The nation’s economy and its impact on state budgets will be the overriding factor state legislatures address in 2009. Many states have already attacked their budget shortfalls by delaying projects, implementing hiring freezes, eliminating positions, and cutting programs. With predictions of continued shortfalls in 2009, state budgets will be first on the agenda for lawmakers. Every issue, every piece of legislation, and every policy consideration will be impacted by the economy.
In the midst of this atmosphere, an array of employment law changes on both the federal and state level will be considered. It is thought that 2009 will bring some of the biggest changes we’ve seen in federal labor and employment law in decades. As a result, states will be carefully monitoring these bills in Congress and addressing many of the same issues on the state level as well.
We have put together a list of some issues likely to be seen on state legislative agendas in 2009, several of which will depend on the outcome of key federal issues.
Monthly update on employment law changes from all 50 states – Employers State Law Alert
Worker layoff notification (WARN acts)
Nineteen states have enacted their own Worker Adjustment and Retraining Notification (WARN) acts. New York was the most recent to adopt one in 2008. Like many of the other states’ acts, the New York law is far more expansive than the federal law. Many of these state “baby” WARN acts contain more severe penalties, require more notice, and apply when smaller numbers of workers are laid off.
In light of increased worker layoffs predicted for 2009, it is likely we will see state legislatures considering the adoption of their own WARN acts or expanding those already on the books. The proposed federal FOREWARN act will most likely be considered again, but since it requires more advanced notice of layoffs, it may not be viable in an environment where employers are unable to predict potential layoffs.
State-by-state comparison of 50 employment laws in all 50 states, including WARN acts
In 2008, about 41 states took legislative action to address the impact of immigrants in their communities. Many of these new laws relate to immigrant employment and the economic and fiscal impacts of immigration.
Several states created study committees to specifically investigate these impacts. With state fiscal conditions worsening, it is anticipated that these issues will continue to have a high profile in 2009. Among these issues, the federal E-Verify program remains a hot issue for states heading into 2009.
The E-Verify system is an Internet-based system that allows employers to electronically verify the employment eligibility of newly hired employees. The system is operated by the Department of Homeland Security (DHS) in cooperation with the Department of Social Security Administration (SSA).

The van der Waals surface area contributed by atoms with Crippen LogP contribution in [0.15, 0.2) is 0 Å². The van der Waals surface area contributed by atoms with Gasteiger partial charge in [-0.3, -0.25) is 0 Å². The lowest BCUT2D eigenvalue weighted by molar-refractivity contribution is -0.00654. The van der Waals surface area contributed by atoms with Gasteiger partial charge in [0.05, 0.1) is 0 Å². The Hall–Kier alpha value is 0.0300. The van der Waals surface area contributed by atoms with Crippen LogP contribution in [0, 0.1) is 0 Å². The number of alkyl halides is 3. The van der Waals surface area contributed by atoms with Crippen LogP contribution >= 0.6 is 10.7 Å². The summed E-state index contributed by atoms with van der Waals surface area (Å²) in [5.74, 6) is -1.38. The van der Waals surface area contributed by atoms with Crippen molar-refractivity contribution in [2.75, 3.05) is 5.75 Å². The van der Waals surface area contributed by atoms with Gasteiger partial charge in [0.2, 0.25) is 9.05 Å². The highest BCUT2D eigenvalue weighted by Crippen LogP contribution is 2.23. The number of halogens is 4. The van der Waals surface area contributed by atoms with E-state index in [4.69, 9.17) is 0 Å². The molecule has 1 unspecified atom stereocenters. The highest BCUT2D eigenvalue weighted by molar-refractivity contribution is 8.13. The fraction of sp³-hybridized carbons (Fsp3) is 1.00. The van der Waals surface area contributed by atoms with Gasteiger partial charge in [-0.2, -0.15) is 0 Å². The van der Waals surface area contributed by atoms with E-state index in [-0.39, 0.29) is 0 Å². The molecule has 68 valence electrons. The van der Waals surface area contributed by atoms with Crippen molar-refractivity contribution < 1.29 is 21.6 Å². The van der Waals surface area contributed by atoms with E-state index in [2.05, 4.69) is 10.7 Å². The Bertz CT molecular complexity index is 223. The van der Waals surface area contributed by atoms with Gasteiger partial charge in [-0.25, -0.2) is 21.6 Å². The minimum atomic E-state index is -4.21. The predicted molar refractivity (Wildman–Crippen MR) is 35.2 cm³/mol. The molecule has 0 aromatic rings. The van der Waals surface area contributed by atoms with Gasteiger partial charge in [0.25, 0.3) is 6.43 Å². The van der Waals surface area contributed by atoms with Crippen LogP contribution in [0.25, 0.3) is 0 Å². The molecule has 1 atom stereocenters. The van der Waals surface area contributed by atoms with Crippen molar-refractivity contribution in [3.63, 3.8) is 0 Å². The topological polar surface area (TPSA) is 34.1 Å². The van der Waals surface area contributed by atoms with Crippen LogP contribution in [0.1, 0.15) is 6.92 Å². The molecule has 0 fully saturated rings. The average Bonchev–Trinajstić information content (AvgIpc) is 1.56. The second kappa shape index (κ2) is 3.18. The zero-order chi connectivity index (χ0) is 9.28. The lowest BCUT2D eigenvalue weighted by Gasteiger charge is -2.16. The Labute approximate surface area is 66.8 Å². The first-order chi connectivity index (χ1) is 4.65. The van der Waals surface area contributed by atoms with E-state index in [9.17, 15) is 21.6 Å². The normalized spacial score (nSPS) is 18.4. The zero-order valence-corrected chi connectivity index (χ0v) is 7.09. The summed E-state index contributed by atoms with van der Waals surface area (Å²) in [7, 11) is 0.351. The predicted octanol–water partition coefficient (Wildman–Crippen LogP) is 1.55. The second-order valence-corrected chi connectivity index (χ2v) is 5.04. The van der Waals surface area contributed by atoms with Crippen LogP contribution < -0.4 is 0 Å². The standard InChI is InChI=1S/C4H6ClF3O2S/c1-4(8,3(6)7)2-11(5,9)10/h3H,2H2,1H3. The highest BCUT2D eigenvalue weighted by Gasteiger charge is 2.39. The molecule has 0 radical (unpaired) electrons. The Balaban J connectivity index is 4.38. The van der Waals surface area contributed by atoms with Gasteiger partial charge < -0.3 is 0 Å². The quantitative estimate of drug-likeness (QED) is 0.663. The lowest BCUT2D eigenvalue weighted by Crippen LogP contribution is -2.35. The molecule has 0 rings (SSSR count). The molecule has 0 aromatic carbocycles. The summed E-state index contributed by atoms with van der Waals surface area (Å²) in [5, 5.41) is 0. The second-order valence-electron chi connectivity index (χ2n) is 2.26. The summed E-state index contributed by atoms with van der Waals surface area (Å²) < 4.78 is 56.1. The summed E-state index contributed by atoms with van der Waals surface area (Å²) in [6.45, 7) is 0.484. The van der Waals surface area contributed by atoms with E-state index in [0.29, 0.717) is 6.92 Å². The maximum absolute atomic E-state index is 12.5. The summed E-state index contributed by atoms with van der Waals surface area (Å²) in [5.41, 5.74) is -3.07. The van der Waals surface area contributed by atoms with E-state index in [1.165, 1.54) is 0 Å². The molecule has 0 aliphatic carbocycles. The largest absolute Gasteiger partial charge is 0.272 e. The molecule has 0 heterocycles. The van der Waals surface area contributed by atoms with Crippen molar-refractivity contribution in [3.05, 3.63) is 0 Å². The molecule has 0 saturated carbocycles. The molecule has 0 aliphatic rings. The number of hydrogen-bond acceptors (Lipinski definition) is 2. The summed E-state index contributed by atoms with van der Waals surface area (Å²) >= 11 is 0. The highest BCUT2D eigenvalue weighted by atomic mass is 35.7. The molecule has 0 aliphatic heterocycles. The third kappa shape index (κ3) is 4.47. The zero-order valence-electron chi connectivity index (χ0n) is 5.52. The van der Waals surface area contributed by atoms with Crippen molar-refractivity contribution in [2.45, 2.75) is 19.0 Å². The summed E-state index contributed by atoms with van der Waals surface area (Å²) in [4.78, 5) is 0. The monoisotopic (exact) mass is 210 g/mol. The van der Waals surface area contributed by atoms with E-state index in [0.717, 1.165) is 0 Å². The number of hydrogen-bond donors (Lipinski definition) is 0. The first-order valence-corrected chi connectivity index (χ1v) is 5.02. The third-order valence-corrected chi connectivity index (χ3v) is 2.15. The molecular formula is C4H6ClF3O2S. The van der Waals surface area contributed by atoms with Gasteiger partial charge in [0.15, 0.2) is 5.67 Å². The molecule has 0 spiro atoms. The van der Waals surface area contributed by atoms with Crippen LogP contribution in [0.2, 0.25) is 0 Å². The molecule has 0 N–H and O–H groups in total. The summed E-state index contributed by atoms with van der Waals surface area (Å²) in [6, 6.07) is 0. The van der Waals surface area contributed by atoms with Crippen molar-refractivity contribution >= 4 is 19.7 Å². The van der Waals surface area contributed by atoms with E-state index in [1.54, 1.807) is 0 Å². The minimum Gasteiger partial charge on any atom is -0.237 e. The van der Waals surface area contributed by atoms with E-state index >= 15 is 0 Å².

Although not federally mandated for private employers (though federal contractors and subcontractors will be required to begin using the E-Verify system starting Feb. 20, 2009), many states have required employers to participate in the federal E-Verify program to some extent.
About 13 states have adopted some form of E-verify legislation. These state laws vary from requiring all employers to participate to limiting participation to only state contractors or public employers. Some of these laws require a phase-in of the use of the program over a specified time period. Ten other states have laws encouraging use of the E-Verify program.
Beyond the states, one city in California has passed an ordinance requiring that certain employers use the E-Verify program and one county in Oregon has also proposed an ordinance to require use of the program. We will most likely see more state and local activity on this issue in 2009.
Audio Conference: New Immigration Compliance Pressure: How HR Can Reduce the Heat
Americans with Disabilities Act (ADA)
The ADA Amendments Act of 2008 took effect on January 1, 2009. The new law expands the definition of “disability” under the Act and, in doing so, reverses a number of U.S. Supreme court rulings that narrowly interpreted the reach of the law. The new law is now construed more heavily in favor of employees. Federal regulations clarifying the enforcement of the new law are expected to be coming out over the next few months, so some state laws may be revised to implement, or even go beyond, these changes through legislation in 2009.
ADA Compliance Manual: Practical Solutions for HR
The federal Unemployment Compensation Extension Act, signed into law in November, does just what the name implies, extending unemployment compensation coverage for those whose benefits have expired. This extension, combined with the worsening economy, has created shortfalls in many states’ unemployment compensation trust funds. A number of states may have to impose additional unemployment taxes in 2009 in order to keep state trust funds in the black.
Another issue we will be seeing more states address is unemployment compensation for the spouses of military personnel. Currently, 18 states provide that a spouse accompanying a reassigned member of the military can receive unemployment benefits without penalty. Four other states require “good cause” for the termination, but will evaluate the claim on a case-by-case basis. The remaining states also require “good cause,” but do not consider terminating employment to accompany a relocated spouse to fall within the scope of good cause.
Four more employment law issues
Next week, we’ll examine four more employment law issues that states will be grappling with in 2009 and what they mean for employers.
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